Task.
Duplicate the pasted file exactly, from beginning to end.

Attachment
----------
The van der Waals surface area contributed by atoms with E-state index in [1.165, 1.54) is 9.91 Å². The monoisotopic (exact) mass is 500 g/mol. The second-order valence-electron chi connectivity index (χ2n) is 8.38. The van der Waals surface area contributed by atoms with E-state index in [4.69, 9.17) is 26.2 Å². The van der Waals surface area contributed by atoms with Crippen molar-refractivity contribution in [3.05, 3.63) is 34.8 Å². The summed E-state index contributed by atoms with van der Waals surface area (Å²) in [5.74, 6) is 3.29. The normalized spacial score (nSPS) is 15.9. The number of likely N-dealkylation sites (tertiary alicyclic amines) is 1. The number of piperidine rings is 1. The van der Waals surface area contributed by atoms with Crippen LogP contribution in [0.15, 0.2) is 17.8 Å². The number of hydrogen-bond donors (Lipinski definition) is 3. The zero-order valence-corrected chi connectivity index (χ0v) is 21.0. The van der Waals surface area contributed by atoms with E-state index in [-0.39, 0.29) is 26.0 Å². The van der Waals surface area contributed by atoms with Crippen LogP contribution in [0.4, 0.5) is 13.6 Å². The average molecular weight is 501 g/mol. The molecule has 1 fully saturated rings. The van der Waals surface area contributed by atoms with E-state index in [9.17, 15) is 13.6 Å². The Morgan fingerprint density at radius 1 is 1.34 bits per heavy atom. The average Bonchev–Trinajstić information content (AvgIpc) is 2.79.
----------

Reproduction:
The van der Waals surface area contributed by atoms with E-state index in [1.165, 1.54) is 9.91 Å². The monoisotopic (exact) mass is 500 g/mol. The second-order valence-electron chi connectivity index (χ2n) is 8.38. The van der Waals surface area contributed by atoms with E-state index in [4.69, 9.17) is 26.2 Å². The van der Waals surface area contributed by atoms with Crippen molar-refractivity contribution in [3.05, 3.63) is 34.8 Å². The summed E-state index contributed by atoms with van der Waals surface area (Å²) in [5.74, 6) is 3.29. The normalized spacial score (nSPS) is 15.9. The number of likely N-dealkylation sites (tertiary alicyclic amines) is 1. The number of piperidine rings is 1. The van der Waals surface area contributed by atoms with Crippen LogP contribution in [0.15, 0.2) is 17.8 Å². The number of hydrogen-bond donors (Lipinski definition) is 3. The zero-order valence-corrected chi connectivity index (χ0v) is 21.0. The van der Waals surface area contributed by atoms with E-state index in [-0.39, 0.29) is 26.0 Å². The van der Waals surface area contributed by atoms with Crippen LogP contribution in [0.4, 0.5) is 13.6 Å². The average molecular weight is 501 g/mol. The molecule has 1 fully saturated rings. The van der Waals surface area contributed by atoms with E-state index in [9.17, 15) is 13.6 Å². The Morgan fingerprint density at radius 1 is 1.34 bits per heavy atom. The average Bonchev–Trinajstić information content (AvgIpc) is 2.79.